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‘Origin’ researches human experiences

Brett+Hamilton+%28Jon+Bernthal%29+and+Aunjanue+Ellis-Taylor+%28Isabel+Wilkerson%29+in+Origin%2C+directed+by+Ava+DuVernay.
Courtesy of ARRAY Filmworks
Brett Hamilton (Jon Bernthal) and Aunjanue Ellis-Taylor (Isabel Wilkerson) in “Origin,” directed by Ava DuVernay.

Purely in concept, the visual depiction of an academic researching histories of racism, segregation and unbalanced power dynamics while writing a book should only be able to evoke snoring in an audience. But writer/director Ava DuVernay’s film, “Origin,” has managed to transcend traditional filmmaking structure, melding fiction, documentary, history and surrealism into a work that not only leaves a profound impact on its viewers, but builds a sound academic thesis in the process. 

Released across the country following a slow rollout and going wide Jan. 19, the film is based on the non-fiction sociology book “Caste: The Origin of Our Discontents” by Isabel Wilkerson. “Origin” takes a very non-traditional method of adaptation, instead deciding to depict the process Wilkerson took to write the book, as well as the personal and career challenges that presented themselves during and leading up to her developing the central idea of the book — that while racism and other types of bigotry exist and are baked into our legal and societal systems, they have stemmed from the existence and perpetuation of caste systems and in turn, they are all intertwined and connected. 

Exploring the expanse of these structures is no small task. DuVernay and company weave a complex web, with multiple stories taking place across the globe and through the time stream. In the book and, naturally, in the film, Isabel Wilkerson (Aunjanue Ellis-Taylor) explores the global caste systems by pointing out four examples in particular. The use of antisemitism by Nazi Germany post WWI through The Holocaust, the murder of Trayvon Martin by George Zimmerman in 2012, the subjugation of the Dalits (or “untouchables”) in the caste system of India and the segregation of Black people in the Jim Crow south. 

Throughout the film, DuVernay draws the connections out of these seemingly discrete systems of oppression, showing the parallels of each example and how one system can learn from another to better instill superiority of one “desirable” group and the inferiority of another. As Isabel travels across the world, immersing herself in these systems of domination and subjugation, she is grounded most by her family. Her husband, Brett (Jon Bernthal), her mother (Emily Yancy) and her cousin (Niecy Nash) all represent different perspectives and push Isabel in new directions to find her voice to tell the world what she’s found. 

While the film not only tackles Isabel’s personal journey while researching and writing, it also attempts to outline much of the book’s central ideas. Tackling the interconnections between the Nazi tactics leading up to and during the Holocaust and the subjugation and enslavement of kidnapped Black people who were brought to U.S.​​ Weaving a connective tissue between these two events, DuVernay, along with editor Spencer Averick, created an easytofollow line from the captains of ships on the transatlantic slave trade and the SS officers of Weimar, Germany. And this is applicable to the entire film.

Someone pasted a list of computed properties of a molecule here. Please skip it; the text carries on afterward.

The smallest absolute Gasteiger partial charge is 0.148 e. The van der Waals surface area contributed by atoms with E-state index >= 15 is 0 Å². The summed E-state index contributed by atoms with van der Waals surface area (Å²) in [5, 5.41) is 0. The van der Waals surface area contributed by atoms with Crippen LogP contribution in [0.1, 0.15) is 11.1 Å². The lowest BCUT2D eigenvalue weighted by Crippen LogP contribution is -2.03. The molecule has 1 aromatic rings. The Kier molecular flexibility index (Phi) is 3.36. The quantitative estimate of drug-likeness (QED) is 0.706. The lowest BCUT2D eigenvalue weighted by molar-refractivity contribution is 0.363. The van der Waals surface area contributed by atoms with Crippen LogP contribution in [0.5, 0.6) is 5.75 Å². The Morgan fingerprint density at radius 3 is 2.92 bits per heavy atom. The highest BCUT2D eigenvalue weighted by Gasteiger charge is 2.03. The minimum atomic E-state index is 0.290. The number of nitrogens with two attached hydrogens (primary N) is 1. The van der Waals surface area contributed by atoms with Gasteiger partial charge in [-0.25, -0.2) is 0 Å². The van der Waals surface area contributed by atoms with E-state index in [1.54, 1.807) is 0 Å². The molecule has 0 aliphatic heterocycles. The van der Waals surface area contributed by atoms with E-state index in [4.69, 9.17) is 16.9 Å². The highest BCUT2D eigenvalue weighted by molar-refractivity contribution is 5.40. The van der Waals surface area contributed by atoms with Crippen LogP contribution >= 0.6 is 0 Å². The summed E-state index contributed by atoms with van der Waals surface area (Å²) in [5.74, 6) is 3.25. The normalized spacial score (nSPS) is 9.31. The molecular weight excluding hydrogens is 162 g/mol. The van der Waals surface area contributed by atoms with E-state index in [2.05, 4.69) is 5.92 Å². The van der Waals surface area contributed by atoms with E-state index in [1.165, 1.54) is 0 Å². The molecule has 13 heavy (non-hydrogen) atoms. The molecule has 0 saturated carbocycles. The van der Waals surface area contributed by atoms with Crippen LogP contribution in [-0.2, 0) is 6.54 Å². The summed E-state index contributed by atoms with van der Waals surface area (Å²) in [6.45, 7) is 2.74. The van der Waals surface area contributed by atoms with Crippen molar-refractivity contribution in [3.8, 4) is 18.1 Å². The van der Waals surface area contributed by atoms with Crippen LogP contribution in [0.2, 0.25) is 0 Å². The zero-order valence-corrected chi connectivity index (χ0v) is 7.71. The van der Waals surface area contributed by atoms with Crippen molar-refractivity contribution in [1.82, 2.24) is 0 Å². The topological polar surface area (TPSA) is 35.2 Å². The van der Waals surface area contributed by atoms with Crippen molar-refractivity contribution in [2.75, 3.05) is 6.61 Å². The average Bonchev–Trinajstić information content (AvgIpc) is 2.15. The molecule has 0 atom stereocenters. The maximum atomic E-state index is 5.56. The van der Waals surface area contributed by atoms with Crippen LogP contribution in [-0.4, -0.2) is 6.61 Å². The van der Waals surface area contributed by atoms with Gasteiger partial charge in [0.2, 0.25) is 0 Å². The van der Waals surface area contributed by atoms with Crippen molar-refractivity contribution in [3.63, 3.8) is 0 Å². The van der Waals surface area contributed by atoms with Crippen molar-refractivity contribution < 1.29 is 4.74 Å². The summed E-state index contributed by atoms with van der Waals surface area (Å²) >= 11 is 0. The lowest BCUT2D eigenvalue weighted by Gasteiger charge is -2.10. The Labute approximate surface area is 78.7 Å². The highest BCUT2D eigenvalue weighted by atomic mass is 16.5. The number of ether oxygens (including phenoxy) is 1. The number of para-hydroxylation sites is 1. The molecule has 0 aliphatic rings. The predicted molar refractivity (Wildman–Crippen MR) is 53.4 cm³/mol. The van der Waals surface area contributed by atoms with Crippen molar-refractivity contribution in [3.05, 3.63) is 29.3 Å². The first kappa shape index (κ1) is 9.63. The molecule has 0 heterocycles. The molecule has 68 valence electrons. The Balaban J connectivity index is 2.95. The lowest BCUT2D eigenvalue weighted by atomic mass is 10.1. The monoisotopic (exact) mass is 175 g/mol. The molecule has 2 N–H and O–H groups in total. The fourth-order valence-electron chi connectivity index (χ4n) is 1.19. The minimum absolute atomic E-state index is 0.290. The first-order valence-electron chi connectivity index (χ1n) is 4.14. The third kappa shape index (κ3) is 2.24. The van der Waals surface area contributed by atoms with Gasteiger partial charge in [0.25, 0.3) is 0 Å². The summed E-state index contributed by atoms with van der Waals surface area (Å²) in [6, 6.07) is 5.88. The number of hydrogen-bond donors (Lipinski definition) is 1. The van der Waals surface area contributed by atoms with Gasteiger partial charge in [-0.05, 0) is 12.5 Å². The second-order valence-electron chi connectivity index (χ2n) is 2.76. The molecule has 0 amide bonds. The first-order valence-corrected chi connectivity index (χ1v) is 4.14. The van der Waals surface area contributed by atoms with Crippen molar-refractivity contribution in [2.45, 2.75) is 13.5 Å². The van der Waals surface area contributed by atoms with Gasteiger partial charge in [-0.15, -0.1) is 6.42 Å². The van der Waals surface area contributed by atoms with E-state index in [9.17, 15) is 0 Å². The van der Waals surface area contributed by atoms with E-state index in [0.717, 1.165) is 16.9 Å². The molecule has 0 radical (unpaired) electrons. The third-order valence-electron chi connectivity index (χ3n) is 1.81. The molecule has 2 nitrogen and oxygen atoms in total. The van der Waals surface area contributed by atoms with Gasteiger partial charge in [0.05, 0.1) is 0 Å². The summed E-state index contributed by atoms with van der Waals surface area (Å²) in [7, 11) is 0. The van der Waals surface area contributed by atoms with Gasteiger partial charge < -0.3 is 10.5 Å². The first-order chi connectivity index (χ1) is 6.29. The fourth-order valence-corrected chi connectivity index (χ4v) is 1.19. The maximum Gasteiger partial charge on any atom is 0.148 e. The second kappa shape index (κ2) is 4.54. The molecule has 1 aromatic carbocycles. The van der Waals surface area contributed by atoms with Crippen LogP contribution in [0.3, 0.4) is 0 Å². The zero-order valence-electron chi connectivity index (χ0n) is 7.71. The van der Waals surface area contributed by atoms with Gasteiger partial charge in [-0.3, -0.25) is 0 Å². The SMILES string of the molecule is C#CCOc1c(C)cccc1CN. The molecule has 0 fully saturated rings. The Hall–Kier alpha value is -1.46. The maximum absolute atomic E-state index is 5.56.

Of course, “Origin” is asking more of its audience than most other wide release features, presenting a complex and hard to swallow narrative, but it shows a clear effort in both the real Wilkerson’s writing, and DuVernay’s, to make this film not only legible but accessible to a wide audience. Some of these efforts come across far more trite than others, however.

Those that work include scenes of the cinematic Wilkerson connecting with Dalit professors and coming to understand their history and how they have long believed their plight is connected to others around the world, creating a grand sense of interwoven history. The professor at the center of this revelation (portrayed by the real life professor Suraj Yengde) describes a global caste system in front of Wilkerson and the audience’s eyes while remaining in an intimate scene between the two subjects. 

But others opt for a much less subtle approach, including one in which Wilkerson calls a plumber to take care of a leak in her house, only to be greeted with Dave (Nick Offerman), standing in the doorway wearing a “Make America Great Again” hat. The scene opts out of the obvious conversation and potential dispute between two people with such opposite views and ends only further humanizing the type of man that Wilkerson and other characters themselves find to be responsible for much of the modern day caste system. 

While this allows for more of a break from the daunting nature of many portions of the film, in the end, it does not serve characters and the plot, but instead, a potential section of the audience a section that is not known for being particularly kind and understanding to any narrative that challenges their beliefs. 

There are only so many words to describe a film so expansive and experimental in its approach. Origin’s monumental achievement in blending its non-fiction elements with fictionalized re-enactments of history and almost surrealist emotional core makes for one of the most transcendent cinematic experiences of the decade thus far. Whether or not the thesis of the film has basis or rings true to any one particular viewer, DuVernay’s efforts to bring such an audacious work to the big screen can only be described as awe-inspiring. 

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